Even amateur mechanics know that engines get quite hot when they're being used, and the summertime can cause these temperatures to rise even further. That's why so much depends on a vehicle's cooling system, which includes the radiator.

The way the radiator works is actually quite simple. Much like radiators found in homes, the radiators in your car give off heat. The heat is transferred from the engine to the radiator through coolant. That coolant is constantly cycling through a system of hoses, going from the engine to the radiator and back again.

Anyone who has ever worked with a garden hose knows that one small leak can cause problems. Fortunately, the radiator hoses in your vehicle are quite a bit tougher than your average garden hose. That being said, it's not just handling water - often the coolant traveling through hoses is very hot. Over time, it's natural for these hoses to break down and begin to spring small leaks.

Responsible car owners need to stay on top of their radiator hoses, as these leaks can ultimately cause major problems for your vehicle. The hose is pretty cheap to replace, but dealing with an engine that's overheated due to a coolant leak will not be easy on your bank account.

Whenever dealing with the radiator, make sure the car is off, and the engine has not been turned on for at least an hour. Not every part of the vehicle gets hot while the car is running, but the radiator certainly does. Think of touching any part of the radiator or its hoses as similar to touching the engine itself, as it's taking all the heat out of there.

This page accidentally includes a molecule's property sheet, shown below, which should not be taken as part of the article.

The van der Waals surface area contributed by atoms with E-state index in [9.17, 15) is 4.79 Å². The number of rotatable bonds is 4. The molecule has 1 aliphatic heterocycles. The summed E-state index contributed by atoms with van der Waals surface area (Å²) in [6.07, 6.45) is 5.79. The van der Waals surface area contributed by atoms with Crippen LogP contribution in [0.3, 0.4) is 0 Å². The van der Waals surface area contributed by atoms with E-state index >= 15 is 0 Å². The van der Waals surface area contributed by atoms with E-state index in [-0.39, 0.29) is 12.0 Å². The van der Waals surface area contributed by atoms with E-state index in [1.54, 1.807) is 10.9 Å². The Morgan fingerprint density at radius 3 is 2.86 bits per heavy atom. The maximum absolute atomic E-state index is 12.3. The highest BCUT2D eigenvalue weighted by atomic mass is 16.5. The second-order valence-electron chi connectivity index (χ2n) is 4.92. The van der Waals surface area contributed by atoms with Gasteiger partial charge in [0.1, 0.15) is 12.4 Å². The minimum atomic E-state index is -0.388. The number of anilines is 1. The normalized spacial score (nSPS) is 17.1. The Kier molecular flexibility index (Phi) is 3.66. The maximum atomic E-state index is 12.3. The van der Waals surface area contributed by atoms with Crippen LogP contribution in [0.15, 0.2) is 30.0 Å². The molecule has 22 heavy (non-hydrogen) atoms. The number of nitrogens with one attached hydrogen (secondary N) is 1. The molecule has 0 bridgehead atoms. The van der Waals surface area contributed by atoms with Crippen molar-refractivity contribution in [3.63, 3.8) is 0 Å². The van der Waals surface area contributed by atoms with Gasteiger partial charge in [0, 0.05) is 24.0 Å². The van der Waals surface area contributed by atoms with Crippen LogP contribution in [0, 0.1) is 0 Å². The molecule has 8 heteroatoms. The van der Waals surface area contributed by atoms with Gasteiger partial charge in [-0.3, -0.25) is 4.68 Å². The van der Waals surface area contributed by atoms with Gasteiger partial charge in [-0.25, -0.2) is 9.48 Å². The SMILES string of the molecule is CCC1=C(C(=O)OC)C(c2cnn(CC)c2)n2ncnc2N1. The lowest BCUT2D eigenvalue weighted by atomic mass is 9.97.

With the engine off, locate the upper and lower radiator hoses. Your owner's manual can show you the exact location of these parts, though the lower hose especially may be a bit difficult to get to. Inspect the entire hose for any wear. One frequent problem with radiator hoses are small pinholes that open up in the rubber. These might be very small, but over time they can leak a large amount of coolant.

If you've inspected the hoses and everything looks good, be sure to check your coolant levels to ensure they're okay. If your your coolant is low, you might want to turn on the engine. This will allow you to see if there is any coolant leaking out as it begins cycling through the hoses. Be very careful when doing this, however - don't get too close, as a leak could spray burning hot coolant everywhere. You may want to look into certain coolant additives that will highlight where leaks may be.

In the case of a small leak or pinhole, there are certain products you can find at any auto parts store that will travel to the leak and seal it up. However, you might want to consider simply replacing the radiator hoses altogether. Hoses are not all that expensive, and the problem will be completely taken care of. The quick leak fixes may work, but they should be thought of as temporary rather than permanent solutions.

Even if you don't spot any problems with your radiator hoses, it might be a good idea to replace them anyway, especially if you've owned the car for awhile and have never replaced them. As previously stated, a bad radiator hose can easily overheat an engine very quickly, so a new hose will pay for itself if it helps you avoid a breakdown.